Tuesday, January 29, 2013

Word of the Day -- Henchman

So it turns out that, depending on which side of the law (or a situation), a henchman can be either an ally or a nemesis.  I've always thought of it as the latter.  Henchman: a trusted follower : a right-hand man, or a political follower whose support is chiefly for personal advantage; or a member of a gang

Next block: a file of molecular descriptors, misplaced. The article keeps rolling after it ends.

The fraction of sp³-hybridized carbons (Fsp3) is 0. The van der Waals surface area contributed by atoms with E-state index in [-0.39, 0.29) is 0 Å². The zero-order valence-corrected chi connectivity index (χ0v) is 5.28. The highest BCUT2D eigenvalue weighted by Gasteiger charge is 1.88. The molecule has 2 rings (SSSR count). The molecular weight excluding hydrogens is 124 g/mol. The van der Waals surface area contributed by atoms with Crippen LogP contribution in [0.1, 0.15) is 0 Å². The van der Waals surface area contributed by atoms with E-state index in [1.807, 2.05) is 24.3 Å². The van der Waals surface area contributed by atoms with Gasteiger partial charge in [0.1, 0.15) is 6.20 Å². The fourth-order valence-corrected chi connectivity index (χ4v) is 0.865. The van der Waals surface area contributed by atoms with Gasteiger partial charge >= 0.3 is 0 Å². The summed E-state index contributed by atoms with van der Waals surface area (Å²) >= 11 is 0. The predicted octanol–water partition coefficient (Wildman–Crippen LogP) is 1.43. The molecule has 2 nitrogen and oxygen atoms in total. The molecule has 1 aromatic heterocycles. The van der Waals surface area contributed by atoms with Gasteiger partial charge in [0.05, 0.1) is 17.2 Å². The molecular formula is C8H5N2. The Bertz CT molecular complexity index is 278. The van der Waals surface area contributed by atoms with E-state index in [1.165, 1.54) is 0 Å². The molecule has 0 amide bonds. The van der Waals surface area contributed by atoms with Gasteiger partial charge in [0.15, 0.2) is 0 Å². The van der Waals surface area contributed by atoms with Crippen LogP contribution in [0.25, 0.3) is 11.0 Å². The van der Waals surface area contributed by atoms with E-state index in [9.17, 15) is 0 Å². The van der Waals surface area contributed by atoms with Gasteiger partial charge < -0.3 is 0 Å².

The earliest known examples of today's word in written English show it being used as a term for a squire or a page, but the word may have seen earlier use with the meaning "groom." It first appeared in Middle English at the beginning of the 15th century and is a combination of Old English "hengest" ("a male horse") and "man." In the late 1700s, "henchman" began to be used for the personal attendant of a Scottish Highland chief. This sense, made familiar to many English readers by Sir Walter Scott, led to the word's use in the broader sense of "right-hand man," which in turn evolved into the other meanings.

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